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To Britain and back - Eating en route

Travelling long distances by train or car can be both exhausting and monotonous, usually involving extended periods of sitting. Time seems to pass more quickly when the journey is accompanied by views of mountains, lakes or forests. Not so though when the view outside your window consists solely of swathes of flat green fields as far as the eye can see, or an unrelenting grey asphalt strip stretching ahead of you with embankments on either side of you that only sporadically offer a clue of what lies beyond. This is when we tend to seek distraction and our thoughts often turn to food, even if we don’t necessarily feel hungry, and very often we will make food choices that we later regret.

On our recent trip to the UK and back, there was no alpine or lakeland scenery to enchant us. Of course, we already knew this, and the anticipation of what was in store over the course of the next week and a half was sufficient distraction, such that we rarely felt bored. Nevertheless, as we set off and sped by rail towards Brussels on that first day, our thoughts gradually turned to the subject of lunch. We were well prepared. We'd brought apples and had made cashew cheese sandwiches with our favourite artisan gluten-free bread. To round this off, we had a pack of plump dried figs, which we both adore. Somehow, the food you eat on a moving train very often tastes even better than normal (perhaps it's the gentle rhythm of the train on the tracks that creates a feeling of relaxation; or could it be that we simply have more time to really savour and enjoy it?). This was no exception and we both felt thoroughly content.

It's a useful strategy for us to be prepared in this way, because we've become accustomed to the relative lack of healthy food options on trains. We find that this is particularly so on trains in Britain, especially if you're vegan and one of you has an intolerance to gluten, in which case you'll be fortunate to find anything suitable other than a packet of nuts or crisps. This was in fact borne out a few days later when we travelled from Nottingham to London on an East Midlands train. Fortunately, this time, we were able to sidestep this particular hurdle as we'd eaten a substantial breakfast and it wasn't yet lunchtime.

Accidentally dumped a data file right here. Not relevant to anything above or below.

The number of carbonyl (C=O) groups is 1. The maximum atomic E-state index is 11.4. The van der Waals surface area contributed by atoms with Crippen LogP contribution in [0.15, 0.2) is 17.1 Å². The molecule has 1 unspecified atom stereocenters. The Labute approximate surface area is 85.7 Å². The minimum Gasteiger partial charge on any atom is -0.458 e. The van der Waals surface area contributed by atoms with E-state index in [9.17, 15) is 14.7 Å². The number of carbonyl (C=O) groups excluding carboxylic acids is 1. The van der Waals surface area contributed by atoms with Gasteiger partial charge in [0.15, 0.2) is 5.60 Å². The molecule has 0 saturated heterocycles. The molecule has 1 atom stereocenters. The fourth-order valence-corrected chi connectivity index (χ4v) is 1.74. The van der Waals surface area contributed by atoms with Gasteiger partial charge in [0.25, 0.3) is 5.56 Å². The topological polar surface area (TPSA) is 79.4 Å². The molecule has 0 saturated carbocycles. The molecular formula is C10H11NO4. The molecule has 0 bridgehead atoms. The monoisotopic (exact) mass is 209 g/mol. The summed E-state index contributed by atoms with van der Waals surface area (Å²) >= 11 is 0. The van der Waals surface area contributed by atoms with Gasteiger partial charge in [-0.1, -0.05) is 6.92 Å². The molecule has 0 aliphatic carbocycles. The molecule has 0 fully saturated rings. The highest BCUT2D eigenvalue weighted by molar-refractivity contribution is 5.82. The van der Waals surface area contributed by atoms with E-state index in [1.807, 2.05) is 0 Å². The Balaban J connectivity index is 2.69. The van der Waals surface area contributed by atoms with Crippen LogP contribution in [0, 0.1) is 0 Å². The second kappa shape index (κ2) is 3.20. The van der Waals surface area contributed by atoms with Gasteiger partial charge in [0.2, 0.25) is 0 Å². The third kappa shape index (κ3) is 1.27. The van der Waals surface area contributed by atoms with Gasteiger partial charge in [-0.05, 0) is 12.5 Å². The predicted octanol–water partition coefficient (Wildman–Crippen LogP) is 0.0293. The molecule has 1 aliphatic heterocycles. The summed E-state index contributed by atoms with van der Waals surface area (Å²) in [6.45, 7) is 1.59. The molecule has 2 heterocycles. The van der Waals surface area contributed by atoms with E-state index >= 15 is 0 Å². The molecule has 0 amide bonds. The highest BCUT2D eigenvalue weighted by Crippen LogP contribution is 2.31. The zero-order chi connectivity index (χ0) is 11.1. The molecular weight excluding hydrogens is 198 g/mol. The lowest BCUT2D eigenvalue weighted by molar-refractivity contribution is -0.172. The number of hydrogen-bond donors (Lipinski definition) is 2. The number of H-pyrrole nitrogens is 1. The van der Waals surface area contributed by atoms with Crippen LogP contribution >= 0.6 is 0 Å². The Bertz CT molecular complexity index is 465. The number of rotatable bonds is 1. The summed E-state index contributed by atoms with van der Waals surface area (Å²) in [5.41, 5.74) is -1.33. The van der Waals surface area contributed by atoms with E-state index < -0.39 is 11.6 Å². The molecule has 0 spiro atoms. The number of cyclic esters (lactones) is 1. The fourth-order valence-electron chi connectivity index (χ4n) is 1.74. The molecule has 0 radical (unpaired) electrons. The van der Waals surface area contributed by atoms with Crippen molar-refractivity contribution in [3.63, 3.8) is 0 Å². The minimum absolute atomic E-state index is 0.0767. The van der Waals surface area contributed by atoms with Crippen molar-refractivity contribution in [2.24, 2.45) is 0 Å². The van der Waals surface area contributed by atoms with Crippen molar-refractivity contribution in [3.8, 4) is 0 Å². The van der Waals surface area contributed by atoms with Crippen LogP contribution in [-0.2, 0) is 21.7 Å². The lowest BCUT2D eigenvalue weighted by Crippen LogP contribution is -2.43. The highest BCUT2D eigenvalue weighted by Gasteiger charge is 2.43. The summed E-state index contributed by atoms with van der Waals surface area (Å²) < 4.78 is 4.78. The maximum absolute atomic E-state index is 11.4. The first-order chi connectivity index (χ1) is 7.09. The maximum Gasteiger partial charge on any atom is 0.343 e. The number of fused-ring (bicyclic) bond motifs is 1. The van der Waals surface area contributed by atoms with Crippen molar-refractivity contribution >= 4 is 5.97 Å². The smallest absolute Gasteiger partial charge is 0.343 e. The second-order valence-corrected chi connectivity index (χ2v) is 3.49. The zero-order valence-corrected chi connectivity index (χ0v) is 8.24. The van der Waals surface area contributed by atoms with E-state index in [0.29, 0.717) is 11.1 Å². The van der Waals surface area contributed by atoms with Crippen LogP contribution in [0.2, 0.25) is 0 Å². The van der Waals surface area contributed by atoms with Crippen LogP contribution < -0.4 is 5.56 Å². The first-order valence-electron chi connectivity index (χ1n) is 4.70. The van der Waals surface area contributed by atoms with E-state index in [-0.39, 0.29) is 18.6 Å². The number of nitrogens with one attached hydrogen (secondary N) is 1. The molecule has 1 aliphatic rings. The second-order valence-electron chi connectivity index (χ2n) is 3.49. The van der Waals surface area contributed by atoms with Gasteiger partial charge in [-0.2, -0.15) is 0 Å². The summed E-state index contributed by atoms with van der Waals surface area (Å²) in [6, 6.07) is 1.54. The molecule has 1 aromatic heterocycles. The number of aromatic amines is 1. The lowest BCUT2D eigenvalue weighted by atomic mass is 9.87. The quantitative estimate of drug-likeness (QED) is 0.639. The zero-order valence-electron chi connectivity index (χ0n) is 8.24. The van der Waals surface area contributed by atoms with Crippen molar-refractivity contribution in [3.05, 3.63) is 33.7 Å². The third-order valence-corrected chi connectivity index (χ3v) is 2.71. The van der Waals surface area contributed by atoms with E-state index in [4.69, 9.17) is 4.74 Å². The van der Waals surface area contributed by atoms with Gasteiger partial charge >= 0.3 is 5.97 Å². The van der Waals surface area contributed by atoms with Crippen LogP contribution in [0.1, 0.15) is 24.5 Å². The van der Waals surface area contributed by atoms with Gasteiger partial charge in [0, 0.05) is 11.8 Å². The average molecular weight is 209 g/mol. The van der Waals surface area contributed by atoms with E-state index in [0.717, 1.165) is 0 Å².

It's also the reason why we were pleasantly surprised to see the buffet car menu on the Berlin to Brussels train. The range of vegan and vegetarian options was impressive. This is definite progress and it left an impression on us.

Arriving in Brussels late on a Sunday afternoon, we found the station was still very busy, not surprising perhaps as people were travelling back home after a weekend away. Preferring not to go out again to find a place to eat once we'd checked into our hotel, we were each hoping to buy a ready-made salad bowl from the appropriately-named Super Bowl, a food shop in the main station concourse. However, a cursory glance at the menu board left us feeling disappointed as we were unable to identify a single vegan or gluten-free option. There was also a queue and so we decided to look for another vendor instead. We spotted a Prêt à Manger franchise close by and headed over. Again, a quick examination of the shelves revealed no suitable options, with one exception, a gluten-free and vegan salad combination. We decided to share it back at the hotel and supplement it with some of the foods we'd brought with us.

We are surprised that such a mainstream company like Prêt à Manger offers so few vegan options and apparently only a single vegan and gluten-free option.This was also the case when we checked another branch in London. This is a constant thorn in our side and it appears to be something of a blind spot where mass market food suppliers are concerned - perhaps it's simply not worth their while? But can they afford to do this over the longer term if they wish to be inclusive? We can only hope this will improve in future, especially given the level of awareness now about food allergies and intolerances.

The following morning, having again enjoyed breakfast in our hotel with our own supplies, we returned to the station to catch the Eurostar to London. Our plan was to eat lunch on the train before we arrived, owing to the fact we had a tight window in which to pick up our hire car at St.Pancras and drive north to York in time for an early evening meal with family. We decided to revisit 'Super Bowl' and ask if they were able to provide a vegan and gluten-free salad option. The willing response from the man behind the counter confirmed this was certainly possible and he invited us to choose what we would like included in our salad from the selection displayed in front of us. It turned out it was a family company and it was evident that they were more than happy to accommodate our specific dietary requirements. We ended up leaving to catch our train with two enormous bowls and the feeling that we'd been treated as individuals.